August 20, 2021 | Wikistrat

Will Erdogan Use The Threat of Afghan Refugee Flows to Extract Additional Concessions from the European Union?

August 20, 2021 | Wikistrat

Will Erdogan Use The Threat of Afghan Refugee Flows to Extract Additional Concessions from the European Union?

The Taliban’s takeover of Afghanistan will have significant consequences for Turkey’s domestic politics as well as for its international relations. In early June, Turkish President Recep Tayyip Erdogan started negotiations with his US counterpart Joe Biden for a deal involving the guarding and managing of the Kabul international airport by the 500 Turkish troops already stationed there. In exchange, Erdogan demanded “financial, logistical, and diplomatic” support from Washington. Such a critical role, Erdogan hoped, would have provided Turkey with leverage over not only the United States but also the European Union and NATO. In June and July, the Biden administration’s softening of its tone toward Ankara’s various transgressions at home and abroad was a sign that the deal had the potential to offer immediate dividends to the Erdogan government.

For the time being, the Turkish troops continue to contribute to desperate US efforts to secure the Kabul airport to continue with evacuations from Afghanistan, but both Ankara and Washington have recognized that there are no more grounds for a deal. Hence Erdogan has since turned to the Taliban, and his allies Qatar and Pakistan, to secure a deal for keeping a Turkish military, political, and economic presence in Afghanistan beyond the US withdrawal. Turkey has had close relations with Afghanistan for over a century, including cordial ties during the early decades of the Turkish Republic, and Ankara has an interest in not being shut out of the country and region. The Erdogan government’s positive messaging to the Taliban, and the potential steps it is willing to take, however, risk hurting Turkey’s tarnished global image further and triggering a range of negative reactions from the Turkish public at home. The Turkish opposition has already presented Erdogan and his aides’ positive comments about the Taliban as yet another sign of the Islamist outlook of the Turkish government and the misguided policies it has been pursuing, hoping to capitalize from the widespread public reaction to the Taliban’s extremist rhetoric and brutal actions.

The Taliban’s control of Afghanistan is likely to exacerbate the ongoing flow of displaced Afghans into Turkey by way of Iran. Although Afghan refugee waves have sparked strong nativist and anti-refugee sentiments in Turkey, further hurting the Turkish government’s popularity, a new refugee crisis also has the potential for the Erdogan government to exploit in relations with the West. Since the 2016 Turkey-European Union refugee deal, the Turkish president has experienced firsthand the positive dividends of leveraging the threat of massive Syrian refugee flows into Europe to extract a wide range of concession from Brussels. This includes a watering down of the European Union’s punitive rhetoric and action toward Turkey as well as financial inducements. Erdogan is hoping to use the threat of Afghan refugee flows as additional leverage to extract additional concessions from the European Union. In the short run, it is still not clear whether Ankara will use a similar strategy with Washington by temporarily hosting Afghan staff who had worked in various US projects as Washington processes their US visas or settles them in third countries. Following the strong public reaction in Turkey, the United States seems to have turned to other countries, including Albania, North Macedonia, and Uganda, for such temporary arrangements.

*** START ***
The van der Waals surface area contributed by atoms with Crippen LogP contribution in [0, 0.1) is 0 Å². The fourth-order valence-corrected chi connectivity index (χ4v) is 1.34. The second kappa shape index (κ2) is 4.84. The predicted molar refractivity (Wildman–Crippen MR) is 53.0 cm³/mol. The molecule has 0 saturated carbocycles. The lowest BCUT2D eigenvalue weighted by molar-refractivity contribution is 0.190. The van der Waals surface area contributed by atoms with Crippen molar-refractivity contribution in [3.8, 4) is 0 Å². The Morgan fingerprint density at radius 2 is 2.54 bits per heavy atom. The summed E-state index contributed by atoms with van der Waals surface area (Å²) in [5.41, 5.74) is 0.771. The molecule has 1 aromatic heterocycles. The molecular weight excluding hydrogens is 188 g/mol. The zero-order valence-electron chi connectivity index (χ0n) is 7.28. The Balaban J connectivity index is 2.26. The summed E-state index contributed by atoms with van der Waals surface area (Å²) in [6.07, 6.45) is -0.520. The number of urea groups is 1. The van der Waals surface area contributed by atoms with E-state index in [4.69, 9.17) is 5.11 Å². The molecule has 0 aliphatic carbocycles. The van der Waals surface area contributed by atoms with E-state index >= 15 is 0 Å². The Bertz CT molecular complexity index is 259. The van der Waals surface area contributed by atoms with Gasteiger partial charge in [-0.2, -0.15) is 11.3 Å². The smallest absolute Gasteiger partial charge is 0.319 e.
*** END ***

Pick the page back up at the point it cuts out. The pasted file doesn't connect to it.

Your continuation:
Overall, the US exit from Afghanistan and the abandonment of the Afghan government and Afghan staff working for the United States have strengthened Ankara’s perception of Washington as an unreliable ally. This will exacerbate the Erdogan government’s pivot away from the transatlantic alliance and its values and encourage it to continue searching for deals with Russia, China, Iran, and other NATO adversaries. In northern Syria and northern Iraq, Ankara will be emboldened in carrying out cross-border attacks, expecting little pushback from Washington. Turkey will also have a firmer conviction that US troops are temporary in northeast Syria and will ultimately abandon its Syrian-Kurdish-led partners, the Syrian Democratic Forces (SDF). Turkey’s multiple airstrikes against Yazidi targets, including a hospital, in Iraq’s Shingal region near the Syrian border, the first set of attacks Ankara has undertaken in the area, could be one of the first signs of the Erdogan government’s emboldened attitude in the aftermath of the US abandonment of Afghan allies.

Aykan Erdemir is a former member of the Turkish parliament and senior director of the Turkey Program at the Foundation for Defense of Democracies, a Washington, DC-based, nonpartisan research institute focusing on national security and foreign policy. Follow him on Twitter @aykan_erdemir.

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Issues:

Afghanistan The Long War Turkey